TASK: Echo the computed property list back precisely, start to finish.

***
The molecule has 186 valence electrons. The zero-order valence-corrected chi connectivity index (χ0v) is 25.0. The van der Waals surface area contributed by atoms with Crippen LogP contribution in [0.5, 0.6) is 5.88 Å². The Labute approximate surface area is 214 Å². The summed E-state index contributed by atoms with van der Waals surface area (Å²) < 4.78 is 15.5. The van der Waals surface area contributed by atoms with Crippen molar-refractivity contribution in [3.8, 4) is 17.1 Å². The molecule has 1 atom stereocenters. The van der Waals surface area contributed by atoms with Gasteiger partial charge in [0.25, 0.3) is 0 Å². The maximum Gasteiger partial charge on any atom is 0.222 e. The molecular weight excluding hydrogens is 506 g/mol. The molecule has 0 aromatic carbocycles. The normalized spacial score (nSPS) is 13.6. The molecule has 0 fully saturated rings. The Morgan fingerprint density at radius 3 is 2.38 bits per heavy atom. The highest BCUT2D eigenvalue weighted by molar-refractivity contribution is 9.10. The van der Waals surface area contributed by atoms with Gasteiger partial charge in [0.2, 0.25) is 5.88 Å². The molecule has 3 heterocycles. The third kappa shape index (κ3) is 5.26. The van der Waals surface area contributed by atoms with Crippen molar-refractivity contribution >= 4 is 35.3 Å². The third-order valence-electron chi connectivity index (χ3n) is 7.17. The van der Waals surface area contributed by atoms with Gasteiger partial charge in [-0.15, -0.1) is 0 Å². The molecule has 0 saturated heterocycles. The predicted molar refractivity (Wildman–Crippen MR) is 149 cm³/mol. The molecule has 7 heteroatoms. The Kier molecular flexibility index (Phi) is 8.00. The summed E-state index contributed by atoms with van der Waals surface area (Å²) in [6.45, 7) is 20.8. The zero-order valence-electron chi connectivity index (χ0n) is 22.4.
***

The molecule has 186 valence electrons. The zero-order valence-corrected chi connectivity index (χ0v) is 25.0. The van der Waals surface area contributed by atoms with Crippen LogP contribution in [0.5, 0.6) is 5.88 Å². The Labute approximate surface area is 214 Å². The summed E-state index contributed by atoms with van der Waals surface area (Å²) < 4.78 is 15.5. The van der Waals surface area contributed by atoms with Crippen molar-refractivity contribution in [3.8, 4) is 17.1 Å². The molecule has 1 atom stereocenters. The van der Waals surface area contributed by atoms with Gasteiger partial charge in [0.25, 0.3) is 0 Å². The maximum Gasteiger partial charge on any atom is 0.222 e. The molecular weight excluding hydrogens is 506 g/mol. The molecule has 0 aromatic carbocycles. The normalized spacial score (nSPS) is 13.6. The molecule has 0 fully saturated rings. The Morgan fingerprint density at radius 3 is 2.38 bits per heavy atom. The highest BCUT2D eigenvalue weighted by molar-refractivity contribution is 9.10. The van der Waals surface area contributed by atoms with Gasteiger partial charge in [0.2, 0.25) is 5.88 Å². The molecule has 3 heterocycles. The third kappa shape index (κ3) is 5.26. The van der Waals surface area contributed by atoms with Crippen molar-refractivity contribution >= 4 is 35.3 Å². The third-order valence-electron chi connectivity index (χ3n) is 7.17. The van der Waals surface area contributed by atoms with Gasteiger partial charge in [-0.15, -0.1) is 0 Å². The molecule has 0 saturated heterocycles. The predicted molar refractivity (Wildman–Crippen MR) is 149 cm³/mol. The molecule has 7 heteroatoms. The Kier molecular flexibility index (Phi) is 8.00. The summed E-state index contributed by atoms with van der Waals surface area (Å²) in [6.45, 7) is 20.8. The zero-order valence-electron chi connectivity index (χ0n) is 22.4.